Third in our COSTLY LIVING series of stories about the rising cost of living and how people are coping.
Local taxi drivers and charitable organizations in Surrey are experiencing a rough ride with today’s record-breaking gasoline prices, as is everyone else who drives to earn a living or get to and from work, or is contemplating a Sunday outing.
“These gas prices are having a debilitating effect on our drivers,” says Gurdip Sahota, general manager of Guildford Cab doing business as Surrey Metro Taxi. The company has 74 taxis but only 66 are on the road.
“It’s not just gas prices, we’re still trying to recover from the effects of the pandemic and more broadly, the debilitating impact that the introduction of ride hailing has had on the taxi industry.
“It was a one-two gut punch and we’re still nowhere near the pre-COVID levels,” Sahota laments. “And of course these rising gas prices are just hurting our drivers a great deal because they still have to drive to pick up and drop off customers and any extra money that they’re paying for gas, that’s coming out of take-home pay that they’re supposed to make and it’s not just gas, as we all know, everything is going up.”
Sahota said his regular customers are seeking other means of transportation given they only have so much disposable income.
“At times money to be spent on a taxi becomes something that they question, can they afford to take a taxi or should they just find another means of transportation? So it’s having an impact on the business side as well.”
The average price of gasoline in B.C. in December 2021 was $1.53 per litre. At this time of writing the price at local pumps was $2.20 but in recent days has climbed as high as $2.34.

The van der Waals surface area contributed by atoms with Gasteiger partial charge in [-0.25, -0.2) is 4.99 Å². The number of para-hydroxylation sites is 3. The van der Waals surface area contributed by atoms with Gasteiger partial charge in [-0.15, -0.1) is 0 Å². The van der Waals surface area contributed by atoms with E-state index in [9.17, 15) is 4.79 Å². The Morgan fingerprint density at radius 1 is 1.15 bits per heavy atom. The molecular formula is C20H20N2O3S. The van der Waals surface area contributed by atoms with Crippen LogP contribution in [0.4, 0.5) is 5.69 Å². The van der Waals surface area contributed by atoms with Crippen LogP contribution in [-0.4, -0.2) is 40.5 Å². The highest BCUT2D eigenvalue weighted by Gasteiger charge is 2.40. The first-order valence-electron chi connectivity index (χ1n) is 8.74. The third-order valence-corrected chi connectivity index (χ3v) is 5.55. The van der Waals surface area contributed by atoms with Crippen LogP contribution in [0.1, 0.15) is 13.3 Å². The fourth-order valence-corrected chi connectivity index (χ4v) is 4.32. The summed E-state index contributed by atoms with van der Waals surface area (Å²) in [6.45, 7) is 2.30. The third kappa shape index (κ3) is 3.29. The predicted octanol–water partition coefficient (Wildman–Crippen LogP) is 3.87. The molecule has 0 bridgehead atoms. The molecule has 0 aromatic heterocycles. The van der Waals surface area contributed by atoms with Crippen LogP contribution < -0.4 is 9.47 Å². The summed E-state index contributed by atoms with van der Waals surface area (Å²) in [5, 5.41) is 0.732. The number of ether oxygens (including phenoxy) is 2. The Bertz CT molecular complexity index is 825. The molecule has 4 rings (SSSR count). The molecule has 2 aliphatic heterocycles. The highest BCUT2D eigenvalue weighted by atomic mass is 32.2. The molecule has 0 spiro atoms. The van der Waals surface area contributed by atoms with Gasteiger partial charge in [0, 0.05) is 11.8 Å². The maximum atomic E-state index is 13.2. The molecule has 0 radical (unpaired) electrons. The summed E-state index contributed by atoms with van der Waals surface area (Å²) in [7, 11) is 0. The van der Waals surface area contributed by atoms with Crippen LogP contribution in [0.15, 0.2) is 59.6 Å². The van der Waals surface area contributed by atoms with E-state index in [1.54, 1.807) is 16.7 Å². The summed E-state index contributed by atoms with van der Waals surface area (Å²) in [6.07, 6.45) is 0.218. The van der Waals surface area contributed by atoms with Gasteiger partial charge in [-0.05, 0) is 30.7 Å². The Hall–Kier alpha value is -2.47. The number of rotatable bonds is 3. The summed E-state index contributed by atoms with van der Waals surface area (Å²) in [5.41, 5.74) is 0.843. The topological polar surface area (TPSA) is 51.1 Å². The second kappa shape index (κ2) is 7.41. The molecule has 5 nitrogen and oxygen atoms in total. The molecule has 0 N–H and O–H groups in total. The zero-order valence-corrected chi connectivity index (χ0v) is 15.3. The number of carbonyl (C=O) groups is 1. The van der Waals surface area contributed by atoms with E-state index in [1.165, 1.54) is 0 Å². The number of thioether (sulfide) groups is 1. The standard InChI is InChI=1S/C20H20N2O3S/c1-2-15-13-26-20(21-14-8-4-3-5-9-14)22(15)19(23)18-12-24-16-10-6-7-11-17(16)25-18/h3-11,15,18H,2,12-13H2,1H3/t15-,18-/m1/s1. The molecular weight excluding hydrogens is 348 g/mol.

Christine Morettin, executive director of Surrey/North Delta Meals on Wheels, says her outfit is now running at a deficit. The volunteer-based charitable organization operates out of Newton and delivers nutritious meals to seniors and residents who for various health-related reasons are unable to prepare proper food for themselves.
“We would like our funding, whatever comes in, whatever donations come in, we would like that to go to a subsidized program, not towards gas,” Morettin said.
“I don’t see any end to it, they said gas prices were going to go up to $2.30 by the summer; it’s not summer yet and they’re over that.”
Morettin noted there are “so many” people in Surrey living under the poverty line who depend on this meal delivery service.
“There’s so many unemployed people, there’s so many employed people with families that just can’t make it. My heart goes out to those seniors out there who can’t afford meals.”
So far, she said, none of the charity’s “excellent” volunteers, who drive their own vehicles, have dropped out on account of spiking gas prices. The drivers have a big area to cover.
“Our routes are so large,” Morettin noted. “Our appreciation of our volunteers is boundless. Without them we couldn’t do what we do. We have increased their mileage stipend, which of course affects our bottom line. Some of our routes are 50 kilometres round trip.”
The provincial government recently staged a press conference, with Surrey-Whalley MLA Bruce Ralston (minister of energy, mines and low-carbon innovation) accompanied by Bob Espey, president and CEO of Parkland Corporation, which runs the Burnaby Refinery. The presser was designed to showcase new initiatives aimed at reducing greenhouse gas emissions, and building the province’s “clean economy” to reduce our dependence on fossil fuels.
But that was overshadowed by reporters wanting to know what the government is doing in the here and now to apply the brakes to runaway gas prices.